Control Eurorack Synthesizer with Flipper GPIO

I have some Eurorack synthesizer equipment that I would like to control with my Flipper. Specifically, I want to connect the Flipper’s GPIO to Eurorack Control Voltage (CV) inputs. Then I will program the Flipper to modulate the GPIO in response to radio signals and all the other fun things it can sense, so the synthesizer responds to the environment it senses via the Flipper. I’m trying to figure out if this will work with direct connections, or if I’ll need to do some external processing to get a compatible signal

Eurorack CV uses a 5V or 10V range over 1/8" (3.5mm) TS patch cables. Common voltage arrangements include -2.5V to +2.5V, -5V to +5V and 0V to +10V

Flipper’s GPIO is a"3.3 CMOS Level, Input 5V tolerant, Up to 20 mA per digital pin." Does this mean it can do -3.3V to +3.3V? That would give me a 6.6V range to work with, which should be plenty.

There are some projects that connect Arduino to Eurorack. Do Arduino expansion boards/tools generally work with Flipper?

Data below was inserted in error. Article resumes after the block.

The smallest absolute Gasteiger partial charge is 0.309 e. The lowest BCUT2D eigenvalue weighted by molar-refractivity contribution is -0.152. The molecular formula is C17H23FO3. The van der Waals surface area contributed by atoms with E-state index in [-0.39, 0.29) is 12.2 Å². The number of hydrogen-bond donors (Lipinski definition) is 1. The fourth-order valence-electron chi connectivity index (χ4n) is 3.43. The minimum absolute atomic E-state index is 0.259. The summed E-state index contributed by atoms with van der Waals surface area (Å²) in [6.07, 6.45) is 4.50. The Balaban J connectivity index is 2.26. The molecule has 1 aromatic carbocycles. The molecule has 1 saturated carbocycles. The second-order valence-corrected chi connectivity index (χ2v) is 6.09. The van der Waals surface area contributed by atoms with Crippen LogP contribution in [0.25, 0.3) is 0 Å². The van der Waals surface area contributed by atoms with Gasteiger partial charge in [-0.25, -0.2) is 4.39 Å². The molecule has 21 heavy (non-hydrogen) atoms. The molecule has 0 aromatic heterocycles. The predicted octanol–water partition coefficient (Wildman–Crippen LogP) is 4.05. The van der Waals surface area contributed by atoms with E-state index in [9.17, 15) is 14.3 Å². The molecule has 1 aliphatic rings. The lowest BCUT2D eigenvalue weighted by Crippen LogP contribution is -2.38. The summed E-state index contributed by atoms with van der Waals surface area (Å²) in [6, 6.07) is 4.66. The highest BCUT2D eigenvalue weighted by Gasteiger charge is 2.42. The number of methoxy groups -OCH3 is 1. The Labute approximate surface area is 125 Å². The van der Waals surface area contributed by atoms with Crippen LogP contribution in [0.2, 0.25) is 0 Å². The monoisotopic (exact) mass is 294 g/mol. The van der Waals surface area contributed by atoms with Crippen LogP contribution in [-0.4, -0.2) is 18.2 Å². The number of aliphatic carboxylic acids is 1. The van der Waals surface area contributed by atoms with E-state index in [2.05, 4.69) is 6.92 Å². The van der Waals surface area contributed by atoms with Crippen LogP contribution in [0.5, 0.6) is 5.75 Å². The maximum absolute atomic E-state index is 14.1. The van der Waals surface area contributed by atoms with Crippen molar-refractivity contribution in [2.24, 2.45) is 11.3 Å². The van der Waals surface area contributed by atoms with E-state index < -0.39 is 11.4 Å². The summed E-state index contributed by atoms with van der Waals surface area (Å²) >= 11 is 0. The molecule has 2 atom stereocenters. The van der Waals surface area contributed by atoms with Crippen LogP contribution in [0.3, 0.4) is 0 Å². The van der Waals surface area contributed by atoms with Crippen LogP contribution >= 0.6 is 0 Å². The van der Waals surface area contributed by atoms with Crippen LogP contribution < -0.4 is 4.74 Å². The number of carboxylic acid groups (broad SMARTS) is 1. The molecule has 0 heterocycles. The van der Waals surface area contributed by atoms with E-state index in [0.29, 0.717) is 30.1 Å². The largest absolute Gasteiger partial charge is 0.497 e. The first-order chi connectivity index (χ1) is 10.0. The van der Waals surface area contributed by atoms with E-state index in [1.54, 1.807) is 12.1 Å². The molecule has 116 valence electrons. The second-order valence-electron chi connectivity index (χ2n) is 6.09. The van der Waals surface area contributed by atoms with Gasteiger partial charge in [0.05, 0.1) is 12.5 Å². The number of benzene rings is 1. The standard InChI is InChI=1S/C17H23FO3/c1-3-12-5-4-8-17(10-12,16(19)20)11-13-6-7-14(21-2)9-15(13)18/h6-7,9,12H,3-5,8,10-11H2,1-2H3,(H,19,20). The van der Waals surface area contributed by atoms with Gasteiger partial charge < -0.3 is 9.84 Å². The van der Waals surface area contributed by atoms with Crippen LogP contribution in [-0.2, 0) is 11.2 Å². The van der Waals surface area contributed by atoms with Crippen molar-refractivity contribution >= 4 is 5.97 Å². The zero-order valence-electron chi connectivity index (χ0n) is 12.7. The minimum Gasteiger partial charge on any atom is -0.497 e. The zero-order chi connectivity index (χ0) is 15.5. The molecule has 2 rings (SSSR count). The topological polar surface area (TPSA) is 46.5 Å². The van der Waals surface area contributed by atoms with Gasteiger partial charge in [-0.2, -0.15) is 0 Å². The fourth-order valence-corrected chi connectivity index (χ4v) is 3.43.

Finally, are there any Flipper community projects around Eurorack CV (or MIDI) that I should be aware of? Searching this forum and the discord didn’t turn up much.

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It sounds like you need an analogue output whereas the gpio of the flipper are digital.
A rule of thumb you can use: if a Arduino needs a axpansion to do something the gpio of the flipper won’t cut it (although there are some exceptions)
I don’t know the specific logic levels of the flipper but I can tell you what I know.
“3.3 CMOS Level” means it uses a voltage between 0v and 3.3v where (and this varies slightly per chip) if the voltage is below 0.8v it is seen as a logical 0 or low and when the voltage is above 2v it is seen as a logial 1 or high. link
“Input 5V tolerant” means you won’t fry the flipper when you input 5v (and it would register as high in this case)

For the Arduino expansion boards it depends, you will probably have to write your own library’s to support them but it might not be possible at all if the board needs analogue pins or just more gpio pins than the flipper has. It also helps if it is 3.3v Arduino expansion altough it might be possible to use the flipper to interface with a 5v Arduino expansion board depending on the logic levels for 1/high it uses (some might not see 3.3v as high) or if it pulls more than 20 mA on a digital pin.